This is a fiery threat that needs a cold water cannon to extinguish it. When we don’t counter the PTG we destroy a fundamental principle of Torah equality – “One Torah and one Justice should be for you and for the stranger that resides in your midst,” (Numbers 15:16.)

We incarcerate suspected Hamas members and we deal harshly with their infrastructure, because they are a danger to us. The PTG are an equal danger. If you don’t think so ask the twenty soldiers and police outside my house guarding our Abu Tor neighborhood, who have spent the day dodging ricks delivered by slingshot and worrying about worse, courtesy of our cowardly ‘boys’.

There is a great danger that copycat revenge activities, including murder, can spew forth from such an event. The Halakhic principle to be invoked is lifnei evar lo teetain michshol, “before the blind do not put a stumbling block,” (Leviticus 19:14.) Rabbinically, the verse is interpreted to refer to someone who is blind to the consequences of his or her act – a perfect definition of the members of the PTG. Harsh prison time, punishment to parents who have not exerted responsibility in reigning in their children and isolation from their peers should convince Jewish terrorists and wannabes from their disastrous road.

Next, Landes speaks out against the Israeli rabbis who have publicly called for acts of discrimination against Palestinians and/or acts of vengeance. He writes:

Rabbis who have been inculcating and preaching the virus of racist revenge need to spend their Daf Yomi [daily Talmud study] time in jail. Ah, but do we not actually owe them our cherished respect? My teacher, the great moral leader Rabbi Joseph Soloveitchik, often quoted the Talmudic phrase, bimkom hillul HaShem ein mechalkin kavod lerav, “in the place of profanation of God’s name, we do not give honor to a Rav.”

There is no greater Hillul HaShem than a charred corpse of an innocent, murdered by Torah inspiration. The tragedy of the innocent boys murdered by terrorists will haunt us for a long time. But it will not destroy us. Jewish revenge killings will.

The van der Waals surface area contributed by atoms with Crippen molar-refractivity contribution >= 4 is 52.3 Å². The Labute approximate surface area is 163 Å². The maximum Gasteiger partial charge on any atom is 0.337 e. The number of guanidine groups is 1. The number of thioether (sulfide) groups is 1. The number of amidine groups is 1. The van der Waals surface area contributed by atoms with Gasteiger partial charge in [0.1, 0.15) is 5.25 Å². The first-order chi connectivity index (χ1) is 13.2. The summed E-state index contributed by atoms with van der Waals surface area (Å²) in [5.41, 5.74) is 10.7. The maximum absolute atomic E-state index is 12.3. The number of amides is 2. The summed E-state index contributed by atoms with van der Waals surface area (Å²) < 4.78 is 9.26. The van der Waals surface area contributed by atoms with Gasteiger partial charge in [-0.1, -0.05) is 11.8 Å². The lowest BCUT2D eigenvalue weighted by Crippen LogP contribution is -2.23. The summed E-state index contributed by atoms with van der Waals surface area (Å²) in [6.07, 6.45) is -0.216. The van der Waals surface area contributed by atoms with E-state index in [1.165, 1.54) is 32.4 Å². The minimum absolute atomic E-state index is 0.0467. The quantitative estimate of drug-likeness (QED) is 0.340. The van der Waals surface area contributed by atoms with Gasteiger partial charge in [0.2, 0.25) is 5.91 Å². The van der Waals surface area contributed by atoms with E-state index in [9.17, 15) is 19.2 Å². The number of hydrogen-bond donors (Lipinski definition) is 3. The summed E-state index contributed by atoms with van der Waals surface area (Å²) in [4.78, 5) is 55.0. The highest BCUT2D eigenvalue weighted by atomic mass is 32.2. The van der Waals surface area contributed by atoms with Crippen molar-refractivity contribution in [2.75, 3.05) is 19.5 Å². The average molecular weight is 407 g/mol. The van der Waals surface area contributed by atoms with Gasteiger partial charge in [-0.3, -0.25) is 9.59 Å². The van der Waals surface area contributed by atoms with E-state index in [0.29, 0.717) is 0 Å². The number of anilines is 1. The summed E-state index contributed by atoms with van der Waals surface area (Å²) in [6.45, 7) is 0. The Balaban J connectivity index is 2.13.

Rabbi Landes is one of those who will be remembered by history as a rare voice of religious sanity and Jewish ethics at a time when the best of Judaism is being violated in Israel today. His article is a true Kedushat Hashem (sanctification of God’s name). His article is also a living refutation of the claim that all orthodox Jews are right-wing fanatics – though it is certainly disappointing to me that most rabbis in the Reform, Conservative, Reconstructionist, Renewal, and Orthodox Jewish worlds have not yet uttered strong words of rebuke (tochecha) about what is going on in Israel today, or joined Rabbi Landes in his courageous statement.

Another article that illustrates the recent violations within Israel of the Torah’s law against taking vengeance is Chemi Shalev’s Ha’aretz article, “Berlin, 1933 and Jerusalem, 2014: When racist thugs are on the prowl.” Shalev writes:

Both my parents lost their families during World War II, and I need no convincing that the Holocaust is a crime so unique in its evil totality that it stands by itself even in the annals of other premeditated genocides.

But I am a Jew, and there are scenes of the Holocaust that are indelibly etched in my mind, even though I was not alive at the time. And when I saw the videos and pictures of gangs of right-wing Jewish racists running through the streets of Jerusalem, chanting “Death to the Arabs,” hunting for random Arabs, picking them out by their appearance or by their accents, chasing them in broad daylight, “drooling like hysterical beasts” and then beating them up before the police could arrive – the historical association was automatic. It was the first thing that jumped into my mind. It should have been, I think, the first thing that jumped into any Jew’s mind.

Israel in 2014, it goes without saying, is not “The Garden of Beasts” that Erik Larson wrote about in his book on 1933 Germany. The Israeli government does not condone vigilantism or thuggery, as the Nazis did for a while, before Germans started complaining about the disorder on their streets and the damage to Berlin’s international reputation. I have no doubt that the police will also do their utmost to apprehend the murderers of the Palestinian boy whose burnt body was found in a Jerusalem forest. I am even praying that they find that the killing wasn’t a hate crime at all.